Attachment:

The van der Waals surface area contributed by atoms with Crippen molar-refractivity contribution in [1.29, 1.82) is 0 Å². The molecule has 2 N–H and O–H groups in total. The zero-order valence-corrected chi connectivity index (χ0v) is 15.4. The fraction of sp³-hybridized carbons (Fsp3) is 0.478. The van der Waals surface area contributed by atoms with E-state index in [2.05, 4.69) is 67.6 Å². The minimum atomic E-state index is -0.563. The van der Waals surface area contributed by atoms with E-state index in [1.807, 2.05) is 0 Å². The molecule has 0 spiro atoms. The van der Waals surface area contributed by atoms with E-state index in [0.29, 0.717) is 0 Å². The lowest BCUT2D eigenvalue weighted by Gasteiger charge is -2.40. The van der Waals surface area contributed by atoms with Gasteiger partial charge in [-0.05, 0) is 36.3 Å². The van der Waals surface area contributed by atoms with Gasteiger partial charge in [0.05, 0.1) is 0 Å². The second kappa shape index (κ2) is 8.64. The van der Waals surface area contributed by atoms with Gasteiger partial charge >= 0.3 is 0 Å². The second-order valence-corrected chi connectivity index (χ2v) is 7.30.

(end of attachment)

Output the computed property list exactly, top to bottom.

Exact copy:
The van der Waals surface area contributed by atoms with Crippen molar-refractivity contribution in [1.29, 1.82) is 0 Å². The molecule has 2 N–H and O–H groups in total. The zero-order valence-corrected chi connectivity index (χ0v) is 15.4. The fraction of sp³-hybridized carbons (Fsp3) is 0.478. The van der Waals surface area contributed by atoms with E-state index in [2.05, 4.69) is 67.6 Å². The minimum atomic E-state index is -0.563. The van der Waals surface area contributed by atoms with E-state index in [1.807, 2.05) is 0 Å². The molecule has 0 spiro atoms. The van der Waals surface area contributed by atoms with E-state index in [0.29, 0.717) is 0 Å². The lowest BCUT2D eigenvalue weighted by Gasteiger charge is -2.40. The van der Waals surface area contributed by atoms with Gasteiger partial charge in [-0.05, 0) is 36.3 Å². The van der Waals surface area contributed by atoms with Gasteiger partial charge in [0.05, 0.1) is 0 Å². The second kappa shape index (κ2) is 8.64. The van der Waals surface area contributed by atoms with Gasteiger partial charge >= 0.3 is 0 Å². The second-order valence-corrected chi connectivity index (χ2v) is 7.30.